template <typename InputIt1, typename InputIt2, typename OutputIt> auto unordered_intersection_1(InputIt1 first1, InputIt1 last1, InputIt2 first2, InputIt2 last2, OutputIt dest) { std::sort(first1, last1); std::sort(first2, last2); return std::set_intersection(first1, last1, first2, last2, dest); }

What is the complexity of the whole algorithm?

Sorting takes quasilinear time, which makes the total complexity of this approach `O(n log n + m log m + n + m)`.

# Sort less

Can we skip sorting?

If both collections are unordered, we would need to traverse the second collection for each element in the first one – to check whether it needs to be put into the resulting set. Although this approach is not that uncommon in real-world projects, it is even worse than the previous one – its complexity is `O(n * m)`.

Instead sorting everything, or sorting nothing, we can be Zen and take the Middle Path – sort only one collection.

If only one collection is sorted, we will have to iterate through the unsorted one value by value and check whether that value exists in the sorted collection for which we can use binary search.

The time complexity for this will be `O(n log n)` for sorting the first collection, and `O (m log n)` for iteration and checking. In total, we have `O((n + m) log n)` complexity.

If we decided to sort the second collection instead of the first, the complexity would be `O((n + m) log m)`.

In order to be as efficient as possible, we will always sort the collection that has fewer elements thus making the final complexity for our algorithm `((m + n) log (min(m, n))`.

The implementation would look like this:

template <typename InputIt1, typename InputIt2, typename OutputIt> auto unordered_intersection_2(InputIt1 first1, InputIt1 last1, InputIt2 first2, InputIt2 last2, OutputIt dest) { const auto size1 = std::distance(first1, last1); const auto size2 = std::distance(first2, last2);

``````if (size1 > size2) {
unordered_intersection_2(first2, last2, first1, last1, dest);
return;
}

std::sort(first1, last1);

return std::copy_if(first2, last2, dest,
[&] (auto&& value) {
return std::binary_search(first1, last1, FWD(value));
});
}``````

In our example of lambda captures, the collection that we’d want to sort is usually going to be the collection of variables used in the lambda as it is most likely going to be smaller than a list of all variables from all surrounding scopes.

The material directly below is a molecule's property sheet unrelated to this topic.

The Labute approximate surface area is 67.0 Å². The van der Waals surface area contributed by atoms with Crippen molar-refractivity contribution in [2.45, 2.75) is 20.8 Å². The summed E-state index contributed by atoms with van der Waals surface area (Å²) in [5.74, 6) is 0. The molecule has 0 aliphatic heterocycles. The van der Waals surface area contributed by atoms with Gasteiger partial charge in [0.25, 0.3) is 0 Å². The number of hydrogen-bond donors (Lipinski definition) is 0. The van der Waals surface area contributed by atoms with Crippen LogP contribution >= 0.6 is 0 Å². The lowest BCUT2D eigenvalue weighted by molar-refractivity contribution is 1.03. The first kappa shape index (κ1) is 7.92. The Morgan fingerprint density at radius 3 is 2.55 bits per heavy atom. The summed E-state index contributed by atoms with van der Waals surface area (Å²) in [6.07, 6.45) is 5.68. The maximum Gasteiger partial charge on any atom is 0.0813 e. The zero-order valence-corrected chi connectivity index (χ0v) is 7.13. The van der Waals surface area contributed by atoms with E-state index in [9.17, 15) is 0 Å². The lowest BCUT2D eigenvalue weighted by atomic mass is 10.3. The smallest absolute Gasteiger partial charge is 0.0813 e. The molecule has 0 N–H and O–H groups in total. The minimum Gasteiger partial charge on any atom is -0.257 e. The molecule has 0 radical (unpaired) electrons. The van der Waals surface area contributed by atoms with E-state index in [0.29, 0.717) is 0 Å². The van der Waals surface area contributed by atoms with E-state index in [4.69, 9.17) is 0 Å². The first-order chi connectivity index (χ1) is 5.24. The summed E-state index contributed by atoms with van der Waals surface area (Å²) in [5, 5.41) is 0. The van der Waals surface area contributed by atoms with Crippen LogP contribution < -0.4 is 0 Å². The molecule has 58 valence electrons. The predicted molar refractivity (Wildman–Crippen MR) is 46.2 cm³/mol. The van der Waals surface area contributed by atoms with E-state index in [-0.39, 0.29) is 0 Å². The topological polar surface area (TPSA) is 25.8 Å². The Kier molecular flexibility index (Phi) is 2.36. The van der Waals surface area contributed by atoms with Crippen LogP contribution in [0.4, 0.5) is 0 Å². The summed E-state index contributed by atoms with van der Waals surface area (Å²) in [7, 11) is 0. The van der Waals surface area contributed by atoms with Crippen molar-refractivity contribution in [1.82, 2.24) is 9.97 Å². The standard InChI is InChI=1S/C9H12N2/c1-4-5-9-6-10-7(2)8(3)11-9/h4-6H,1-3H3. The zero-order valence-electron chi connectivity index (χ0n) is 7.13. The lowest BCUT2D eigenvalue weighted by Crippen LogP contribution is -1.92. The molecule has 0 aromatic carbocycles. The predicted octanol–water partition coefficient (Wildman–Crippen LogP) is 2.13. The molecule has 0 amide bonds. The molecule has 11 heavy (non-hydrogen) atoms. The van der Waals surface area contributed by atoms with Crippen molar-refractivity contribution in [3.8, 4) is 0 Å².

# Hashing

The last option is to build a `std::unordered_set` (unordered, hash-based set implementation) from the smaller collection instead of sorting it. This will make lookups `O(1)` on average, but the construction of `std::unordered_set` will take time. Construction can be between `O(n)` and `O(n*n)` which can be a problem.

template <typename InputIt1, typename InputIt2, typename OutputIt> void unordered_intersection_3(InputIt1 first1, InputIt1 last1, InputIt2 first2, InputIt2 last2, OutputIt dest) { const auto size1 = std::distance(first1, last1); const auto size2 = std::distance(first2, last2);

``````if (size1 > size2) {
unordered_intersection_3(first2, last2, first1, last1, dest);
return;
}

std::unordered_set<int> test_set(first1, last1);

return std::copy_if(first2, last2, dest,
[&] (auto&& value) {
return test_set.count(FWD(value));
});
}``````

The hashing approach would be the absolute winner for the case where we want to calculate intersections of several sets with a single predefined small set. That is, we have a set `A`, sets `B₁`, `B₂`… and we want to calculate `A ∩ B₁`, `A ∩ B₂`

In this case, we could ignore the complexity of the `std::unordered_set` construction, and the complexity of calculating each intersection would be linear – `O(m)`, where `m` is the number of elements in the second collection.

# Benchmark

While it is always useful to check the algorithm complexity, it is prudent also to benchmark different approaches in cases like these. Especially when choosing between the last two approaches where we pit binary search against hash-based sets.

In my basic benchmarks, the first option where both collections have to be sorted was always the slowest.

Sorting the shorter collection was slightly better than using `std::unordered_set`, but not much.

Both the second and the third approach were slightly faster than the first in the case when both collections had the same number of elements, and were significantly faster (6x) when one collection had 1000x less elements than the other.

You can support my work on Patreon, or you can get my book Functional Programming in C++ at Manning if you're into that sort of thing.